Mega-Goldman Sachs Team in Los Angeles Leaves for First Republic
First Republic Bank cast its net again this week to land a Goldman Sachs team in Los Angeles that produces more than $14 million and oversees some $2.5 billion of assets for wealthy clients and their families, according to several sources.
Matthew Babrick and James M. Wilcox resigned on Thursday and will join First Republic’s private wealth group along with one associate following a three-month “garden leave” in which they are prohibited for two months from soliciting clients, said Roger Gershman, a San Francisco-based recruiter who said he is familiar with their practice.
Babrick and Wilcox did not respond to calls to their former offices and homes. A Goldman spokesman did not return a request for comment, and a First Republic spokesman declined to comment.
The San Francisco-based firm has evolved from traditional trust services to aggressively recruiting high-end brokerage teams since its $115 million purchase in December 2012 of Luminous Capital Holdings, an independent advisory firm led by former Merrill Lynch and Goldman brokers. In the past year, First Republic has hired teams in New York and its native California from Merrill, UBS and Goldman, whose unusual garden-leave requirements for wealth managers and sterling name had once made it difficult to recruit from.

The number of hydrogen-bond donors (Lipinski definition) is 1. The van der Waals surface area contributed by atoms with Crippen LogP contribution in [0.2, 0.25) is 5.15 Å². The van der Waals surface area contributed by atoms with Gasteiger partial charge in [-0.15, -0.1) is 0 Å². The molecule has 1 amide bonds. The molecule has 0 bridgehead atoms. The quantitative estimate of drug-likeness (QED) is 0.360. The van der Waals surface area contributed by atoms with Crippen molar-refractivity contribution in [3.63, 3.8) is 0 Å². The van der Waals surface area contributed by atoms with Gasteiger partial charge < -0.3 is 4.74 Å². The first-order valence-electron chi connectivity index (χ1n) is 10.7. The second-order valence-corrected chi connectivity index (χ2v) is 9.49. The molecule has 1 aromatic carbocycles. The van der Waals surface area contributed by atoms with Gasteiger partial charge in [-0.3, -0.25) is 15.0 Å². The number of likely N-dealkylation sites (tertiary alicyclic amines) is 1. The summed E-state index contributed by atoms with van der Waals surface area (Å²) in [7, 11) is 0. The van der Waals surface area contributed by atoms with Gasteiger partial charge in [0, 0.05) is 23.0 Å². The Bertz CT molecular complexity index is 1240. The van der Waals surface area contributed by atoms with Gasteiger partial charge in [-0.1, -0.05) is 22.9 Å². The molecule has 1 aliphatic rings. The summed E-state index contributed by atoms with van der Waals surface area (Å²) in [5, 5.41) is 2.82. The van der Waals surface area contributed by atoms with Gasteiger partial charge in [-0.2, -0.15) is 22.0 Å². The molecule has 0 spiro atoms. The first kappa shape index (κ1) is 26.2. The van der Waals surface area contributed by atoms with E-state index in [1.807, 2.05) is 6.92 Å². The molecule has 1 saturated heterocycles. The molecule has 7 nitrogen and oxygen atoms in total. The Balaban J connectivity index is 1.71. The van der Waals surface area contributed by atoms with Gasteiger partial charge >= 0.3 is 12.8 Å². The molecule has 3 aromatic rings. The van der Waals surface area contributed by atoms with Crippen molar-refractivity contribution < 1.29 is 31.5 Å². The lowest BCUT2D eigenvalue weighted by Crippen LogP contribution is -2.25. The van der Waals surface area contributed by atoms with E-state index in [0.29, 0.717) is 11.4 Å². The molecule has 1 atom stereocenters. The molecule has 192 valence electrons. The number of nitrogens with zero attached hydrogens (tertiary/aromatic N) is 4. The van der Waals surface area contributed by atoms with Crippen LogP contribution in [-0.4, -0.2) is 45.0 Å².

Mark Sear, a founder of Luminous, said he knew some of the Babrick team from his early stint at Goldman but declined to elaborate on whether he was involved in its hiring. First Republic’s West Coast recruiting effort is steered in part by Brian Riley, a former regional manager of Merrill Lynch’s Private Banking and Investment Group. First Republic also tapped former Merrill Wealth chief investment officer Chris Wolfe in 2016 to serve in a similar investments function for its East Coast advisors.
Babrick, who began his career at Merrill in 2003 and is married to a Los Angeles trust and estate lawyer, joined Goldman in 2007. Following his graduation from Indiana University, which he attended as a basketball scholarship student, he worked for three years as a men’s basketball coach at Stanford University, according to his LinkedIn profile.
Wilcox had spent his entire career at Goldman, which he joined in October 2000, according to his BrokerCheck history. He also worked as a press secretary for U.S. Congressman Bill Archer of Texas before going to Columbia Business School in 1998, according to LinkedIn. His wife, Lindsay Wilcox, remains a broker with another team in Goldman Sachs’ Los Angeles branch.